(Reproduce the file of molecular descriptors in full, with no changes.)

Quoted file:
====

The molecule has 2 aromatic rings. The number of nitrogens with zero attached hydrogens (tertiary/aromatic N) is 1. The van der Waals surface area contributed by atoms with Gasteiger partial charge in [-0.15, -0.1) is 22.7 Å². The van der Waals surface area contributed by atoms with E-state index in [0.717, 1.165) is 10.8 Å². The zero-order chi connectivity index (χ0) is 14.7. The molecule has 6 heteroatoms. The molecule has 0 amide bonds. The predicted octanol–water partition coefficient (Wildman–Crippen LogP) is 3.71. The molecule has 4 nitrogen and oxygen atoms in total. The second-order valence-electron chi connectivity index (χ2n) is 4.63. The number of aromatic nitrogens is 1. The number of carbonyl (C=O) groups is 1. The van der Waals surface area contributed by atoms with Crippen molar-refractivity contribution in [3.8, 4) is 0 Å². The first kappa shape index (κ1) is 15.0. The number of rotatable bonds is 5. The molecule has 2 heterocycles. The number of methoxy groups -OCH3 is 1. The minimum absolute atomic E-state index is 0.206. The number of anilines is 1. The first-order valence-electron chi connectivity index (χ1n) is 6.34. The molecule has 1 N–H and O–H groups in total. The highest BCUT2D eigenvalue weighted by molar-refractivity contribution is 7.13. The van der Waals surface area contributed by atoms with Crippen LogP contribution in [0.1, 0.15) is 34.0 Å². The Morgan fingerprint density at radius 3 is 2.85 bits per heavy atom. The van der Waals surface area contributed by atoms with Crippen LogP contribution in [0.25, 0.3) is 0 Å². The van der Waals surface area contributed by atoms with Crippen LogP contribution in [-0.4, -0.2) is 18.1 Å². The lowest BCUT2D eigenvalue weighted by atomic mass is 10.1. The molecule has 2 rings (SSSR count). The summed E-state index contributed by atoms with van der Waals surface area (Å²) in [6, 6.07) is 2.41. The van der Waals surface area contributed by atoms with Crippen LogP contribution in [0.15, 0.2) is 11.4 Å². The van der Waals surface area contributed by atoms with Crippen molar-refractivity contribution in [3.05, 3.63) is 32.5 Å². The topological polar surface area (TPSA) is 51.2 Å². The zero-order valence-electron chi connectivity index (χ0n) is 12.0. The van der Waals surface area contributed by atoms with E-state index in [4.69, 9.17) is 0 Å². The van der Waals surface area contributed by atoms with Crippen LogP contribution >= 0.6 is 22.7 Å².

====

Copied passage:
The molecule has 2 aromatic rings. The number of nitrogens with zero attached hydrogens (tertiary/aromatic N) is 1. The van der Waals surface area contributed by atoms with Gasteiger partial charge in [-0.15, -0.1) is 22.7 Å². The van der Waals surface area contributed by atoms with E-state index in [0.717, 1.165) is 10.8 Å². The zero-order chi connectivity index (χ0) is 14.7. The molecule has 6 heteroatoms. The molecule has 0 amide bonds. The predicted octanol–water partition coefficient (Wildman–Crippen LogP) is 3.71. The molecule has 4 nitrogen and oxygen atoms in total. The second-order valence-electron chi connectivity index (χ2n) is 4.63. The number of aromatic nitrogens is 1. The number of carbonyl (C=O) groups is 1. The van der Waals surface area contributed by atoms with Crippen molar-refractivity contribution in [3.8, 4) is 0 Å². The first kappa shape index (κ1) is 15.0. The number of rotatable bonds is 5. The molecule has 2 heterocycles. The number of methoxy groups -OCH3 is 1. The minimum absolute atomic E-state index is 0.206. The number of anilines is 1. The first-order valence-electron chi connectivity index (χ1n) is 6.34. The molecule has 1 N–H and O–H groups in total. The highest BCUT2D eigenvalue weighted by molar-refractivity contribution is 7.13. The van der Waals surface area contributed by atoms with Crippen LogP contribution in [0.1, 0.15) is 34.0 Å². The Morgan fingerprint density at radius 3 is 2.85 bits per heavy atom. The van der Waals surface area contributed by atoms with Crippen LogP contribution in [0.25, 0.3) is 0 Å². The van der Waals surface area contributed by atoms with Crippen LogP contribution in [-0.4, -0.2) is 18.1 Å². The lowest BCUT2D eigenvalue weighted by atomic mass is 10.1. The molecule has 2 rings (SSSR count). The summed E-state index contributed by atoms with van der Waals surface area (Å²) in [6, 6.07) is 2.41. The van der Waals surface area contributed by atoms with Crippen LogP contribution in [0.15, 0.2) is 11.4 Å². The van der Waals surface area contributed by atoms with Crippen molar-refractivity contribution in [3.05, 3.63) is 32.5 Å². The topological polar surface area (TPSA) is 51.2 Å². The zero-order valence-electron chi connectivity index (χ0n) is 12.0. The van der Waals surface area contributed by atoms with E-state index in [4.69, 9.17) is 0 Å². The van der Waals surface area contributed by atoms with Crippen LogP contribution >= 0.6 is 22.7 Å².